Mochaware Mug Made by Don Carpentier in 1992


Don Carpentier created this exquisite mochaware mug at the end of the 20th century in 1992. The mug has three shades of brown slip combined in a wild and seemingly freeform decoration. In fact, the process of applying the slip to this creamware mug is quite precise. First, the lathe turner, in this case, Don Carpentier, would dip the slip from a three-color cup as he rotated the lathe. Next, he would use a group of quills to comb vertical lines down through the semi-wet slip. The overall effect is remarkable.

Dimensions: 3.75″ tall x 3.25″ diameter

Condition: Excellent. There is some brown slip at the bottom of the mug. This is from the making.

Out of stock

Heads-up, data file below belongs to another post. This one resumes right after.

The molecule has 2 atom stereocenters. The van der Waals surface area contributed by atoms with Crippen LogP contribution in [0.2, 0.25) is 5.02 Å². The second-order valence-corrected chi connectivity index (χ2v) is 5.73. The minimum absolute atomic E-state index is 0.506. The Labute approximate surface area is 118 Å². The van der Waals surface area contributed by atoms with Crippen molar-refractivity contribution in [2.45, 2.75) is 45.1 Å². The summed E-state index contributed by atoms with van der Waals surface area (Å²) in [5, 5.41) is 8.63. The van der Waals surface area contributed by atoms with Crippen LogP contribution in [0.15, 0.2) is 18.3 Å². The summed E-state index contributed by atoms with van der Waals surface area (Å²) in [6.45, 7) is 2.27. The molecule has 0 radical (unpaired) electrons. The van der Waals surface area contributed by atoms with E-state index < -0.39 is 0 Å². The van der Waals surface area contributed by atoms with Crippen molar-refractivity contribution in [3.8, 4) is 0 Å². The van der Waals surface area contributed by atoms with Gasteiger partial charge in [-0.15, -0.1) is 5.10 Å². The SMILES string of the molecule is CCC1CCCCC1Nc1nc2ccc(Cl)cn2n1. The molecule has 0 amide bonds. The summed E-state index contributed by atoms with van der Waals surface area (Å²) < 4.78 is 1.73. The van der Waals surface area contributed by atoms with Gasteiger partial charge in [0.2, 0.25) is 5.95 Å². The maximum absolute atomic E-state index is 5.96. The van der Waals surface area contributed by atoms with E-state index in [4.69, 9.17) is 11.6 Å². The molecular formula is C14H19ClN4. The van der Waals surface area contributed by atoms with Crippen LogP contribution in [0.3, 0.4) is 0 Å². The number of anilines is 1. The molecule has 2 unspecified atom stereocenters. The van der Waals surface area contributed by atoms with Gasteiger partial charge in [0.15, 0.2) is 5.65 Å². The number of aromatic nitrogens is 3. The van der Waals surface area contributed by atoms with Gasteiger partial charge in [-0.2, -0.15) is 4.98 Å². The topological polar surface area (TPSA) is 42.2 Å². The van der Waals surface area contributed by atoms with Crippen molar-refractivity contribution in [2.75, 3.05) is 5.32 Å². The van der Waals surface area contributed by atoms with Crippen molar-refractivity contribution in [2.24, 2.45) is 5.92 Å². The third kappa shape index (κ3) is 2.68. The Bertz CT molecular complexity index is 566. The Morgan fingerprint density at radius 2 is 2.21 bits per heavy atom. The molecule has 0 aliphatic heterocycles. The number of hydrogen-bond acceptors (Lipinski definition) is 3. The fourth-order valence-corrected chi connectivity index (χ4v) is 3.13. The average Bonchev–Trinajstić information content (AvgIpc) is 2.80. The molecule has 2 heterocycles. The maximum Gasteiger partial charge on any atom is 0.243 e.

Don Carpentier dedicated himself to reviving the art of making mochaware. Mochaware is turned on a lathe. To make the pieces with the original techniques, Carpentier went to England, researched, and found original late 18th-century foot-powered lathes, which he refurbished. Don recreated an 18th century village on his father’s property in upstate New York. He named the recreated village Eastfield because it was built in his father’s east field. Don dismantled and reassembled more than 20 historic buildings that still serve as a working laboratory for students attending the Early American Trades and Historic Preservation Workshops. It is the longest-running historic preservation school in the country. This became the place where Don made his mochaware. Don died in 2014, and since then, his mochaware creations have only increased in value.